That article was in July 2004 !!!!!
OK, so the world has warmed up a bit since 1950. This is terrible, because it means that the huge amounts of carbon stored in peat bogs will now start to be emitted into the atmosphere, which will cause more warming, which will release more peaty carbon and so on until all the Earth is a baking lifeless hell. It must be true …
Were drained around the time that we were coming out of the "mini iceage" in the 16th century. We got warmer. Clearly this new research must be wrong! (er :-)
Having got that off my chest, another lesson that could be drawn from history (if anyone could be arsed to look) is the what happens to the *level* of any peat bogs that would (presumably) then dry out. Equally, it might also be instructive to look back and see how *useful* this process might be, given the raging population growth that is predicted.
The issue in the article linked (atmospheric CO2 concentration) does not appear to be related to the effects the article the ACS are announcing - which seems to discussing surface dry-out according to the snippet quoted
"Scientists have been concerned that global warming might dry out the surface of peatlands, allowing the release into the atmosphere of carbon dioxide and methane"
I can't seem to find a link to the full Environmental Science and Technology article so it's difficult to know however - if someone has a copy or link, that would be interesting.
Looking at the NS article, it appears Mr. Freeman has had several (un-successful) attempts at predicting what might trigger net carbon release, before finding some mechanism that does cause it. That said, and ignoring the somewhat Chicken Little tone of some of his comments, there does appear to be some effect that it might be prudent to examine - even if only to discount it's effect based on proper real-world experimentation.
Nice to see some positive science on the subject. Though, hopefully there are other institutions performing the same research to confirm/dispute.
My first thought on the article was: did the release of gases reduce, or the production? Is it possible that the surface is drying and locking in growing bubbles of gas?
Ugh. Cynical Friday brain
Can you explain what you think connects those two articles, Lewis? One is an observation of carbon dissolving into rivers, the other is an experiment in drying out peat/sand mixtures.
This is very weak. Why couldn't you simply announce the recent research as good news instead of making a fatuous snipe at some perfectly valid and almost entirely unrelated research?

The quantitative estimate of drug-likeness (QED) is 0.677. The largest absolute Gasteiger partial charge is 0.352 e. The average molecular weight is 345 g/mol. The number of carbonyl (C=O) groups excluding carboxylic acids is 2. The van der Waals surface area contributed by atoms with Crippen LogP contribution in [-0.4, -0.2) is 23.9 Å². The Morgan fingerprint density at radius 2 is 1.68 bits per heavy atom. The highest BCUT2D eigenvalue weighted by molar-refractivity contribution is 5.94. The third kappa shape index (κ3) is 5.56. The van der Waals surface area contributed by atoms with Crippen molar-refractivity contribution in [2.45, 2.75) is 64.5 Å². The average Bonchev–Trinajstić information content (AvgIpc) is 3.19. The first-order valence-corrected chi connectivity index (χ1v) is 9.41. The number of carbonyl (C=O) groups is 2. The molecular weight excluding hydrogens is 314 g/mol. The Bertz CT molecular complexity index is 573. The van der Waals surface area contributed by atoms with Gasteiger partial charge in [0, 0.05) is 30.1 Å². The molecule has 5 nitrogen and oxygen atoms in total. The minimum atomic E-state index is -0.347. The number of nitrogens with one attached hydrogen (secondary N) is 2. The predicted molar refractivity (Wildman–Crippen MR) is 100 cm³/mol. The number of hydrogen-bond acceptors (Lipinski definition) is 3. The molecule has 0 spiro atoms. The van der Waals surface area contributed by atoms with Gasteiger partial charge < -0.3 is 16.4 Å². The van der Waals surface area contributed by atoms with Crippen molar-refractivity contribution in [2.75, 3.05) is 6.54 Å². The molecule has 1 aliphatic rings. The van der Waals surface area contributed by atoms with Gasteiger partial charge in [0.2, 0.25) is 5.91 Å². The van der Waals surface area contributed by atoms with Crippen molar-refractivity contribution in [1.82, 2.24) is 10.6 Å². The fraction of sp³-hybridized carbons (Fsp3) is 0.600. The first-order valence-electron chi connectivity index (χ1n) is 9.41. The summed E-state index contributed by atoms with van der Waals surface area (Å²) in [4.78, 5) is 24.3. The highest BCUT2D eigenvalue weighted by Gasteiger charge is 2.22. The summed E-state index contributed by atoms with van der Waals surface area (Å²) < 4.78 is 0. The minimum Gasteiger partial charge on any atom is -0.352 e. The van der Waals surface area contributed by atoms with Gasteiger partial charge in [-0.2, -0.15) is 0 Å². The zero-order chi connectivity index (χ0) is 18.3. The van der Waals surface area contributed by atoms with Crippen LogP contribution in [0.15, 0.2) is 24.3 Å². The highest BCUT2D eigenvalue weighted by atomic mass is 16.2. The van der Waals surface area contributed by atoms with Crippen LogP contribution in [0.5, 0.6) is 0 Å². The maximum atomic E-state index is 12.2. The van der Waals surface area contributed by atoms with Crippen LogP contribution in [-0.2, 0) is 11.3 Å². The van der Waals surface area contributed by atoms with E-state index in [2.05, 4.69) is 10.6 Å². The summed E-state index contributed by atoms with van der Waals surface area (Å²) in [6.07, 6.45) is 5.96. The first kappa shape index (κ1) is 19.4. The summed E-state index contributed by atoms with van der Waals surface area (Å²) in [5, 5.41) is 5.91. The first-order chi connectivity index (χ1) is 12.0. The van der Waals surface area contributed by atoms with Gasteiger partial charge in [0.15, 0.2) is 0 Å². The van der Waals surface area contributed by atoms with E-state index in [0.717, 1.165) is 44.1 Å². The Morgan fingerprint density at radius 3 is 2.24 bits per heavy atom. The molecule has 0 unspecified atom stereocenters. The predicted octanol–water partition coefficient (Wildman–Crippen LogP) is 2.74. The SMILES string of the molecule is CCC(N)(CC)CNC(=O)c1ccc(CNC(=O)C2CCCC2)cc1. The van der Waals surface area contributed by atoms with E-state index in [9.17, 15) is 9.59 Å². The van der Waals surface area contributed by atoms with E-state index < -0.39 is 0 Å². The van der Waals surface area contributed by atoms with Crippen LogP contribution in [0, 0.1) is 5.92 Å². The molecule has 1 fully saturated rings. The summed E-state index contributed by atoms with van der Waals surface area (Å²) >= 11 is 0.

I had reason to be working on Shetland.
The crew I was with needed to visit a remote station. We drove up the track and there in the distance were a couple of blokes sheltering from the cold and wet in an rusty old van.
The greenhorn with us asked "Who's that?"
"Peat Cutters" I muttered, not really wanting to be there at all.
"Oh, you know him then?" the guy relplied.
Que two sappers pissing themsleves laughing and one other looking rather perplexed.
Ah, such good times.....
so have I got this right. some scientists (or 'boffins' to put them in their place) have done some research and conclude one thing. some other scientists have done some research and conclude something else.
whatever next?! reasoned debate, more research and improved understanding of atmospheric processes.
or Daily Mail-style articles like this.
for another point of view on the role of peat bogs, it doesn't take much to find (in an "academic paper")
'Carbon respiration from subsurface peat accelerated by climate warming in the subarctic', Ellen Dorrepaal, et al, Nature 460, 616-619 doi:10.1038/nature08216
I often wonder why El Reg is 'Sci-Tech News for the World'. Keep it to tech, at least until Nature/PRL/BMJ start reviewing ultrabooks.
Lewis Page is Reg's equivalent of Clarkson or The Daily Mail. Despite unanimous (well, unanimous from informed climate scientists anyway) evidence to the contrary, he still craps on about how climate change really isn't all that bad, probably not man made and definitely nothing to worry about.
Please can we stop feeding it now?
There is a new clean energy technology that is 1/5th the cost of coal. Don’t believe me? Watch this video by a Nobel prize winner in physics: http://pesn.com/2011/06/23/9501856_Nobel_laureate_touts_E-Cat_cold_fusion/
Still don’t believe me? It convinced the Swedish Skeptics Society: http://www.nyteknik.se/nyheter/energi_miljo/energi/article3144827.ece
LENR using nickel. Incredibly: Ni+H+K2CO3(heated under pressure)=Cu+lots of heat. Here is a detailed description of the device and formula from a US government contract: www.lenr-canr.org/acrobat/GernertNnascenthyd.pdf
According to Forbes, electricity will be "too cheap to meter" if the Oct 28 demonstration succeeds: http://www.forbes.com/sites/markgibbs/2011/10/17/hello-cheap-energy-hello-brave-new-world/
Here's the latest, according to MSNBC it passed the test: http://www.msnbc.msn.com/id/45153076/ns/technology_and_science-science/#.TrNo9rJqwe4
I don't imagine for a moment that a study of methane hydrate under permafrost would give such a happy conclusion. We already know most of the answer.
Runaway global warming caused by methane released from melting methane hydrates has happened many times in the recent geological past. The evidence is there in the geological record. We're about to trigger it again, for some geological value of "about".
That's important. A run-away over 2000 years is an eye-blink in geological terms, but is slow enough that the human race will adapt to the changes and only historians will notice them. But if it proves to be 200 or 20? The human race is gambling for high stakes.
(Before anyone shouts ... not *that* high. Life will survive as it did the times before. Humans will probably survive. It would just make a big mess of our civilisation. Today's flooded Bangkok, writ permanent and world-wide with saltwater).
Biting the hand that feeds IT © 1998–2019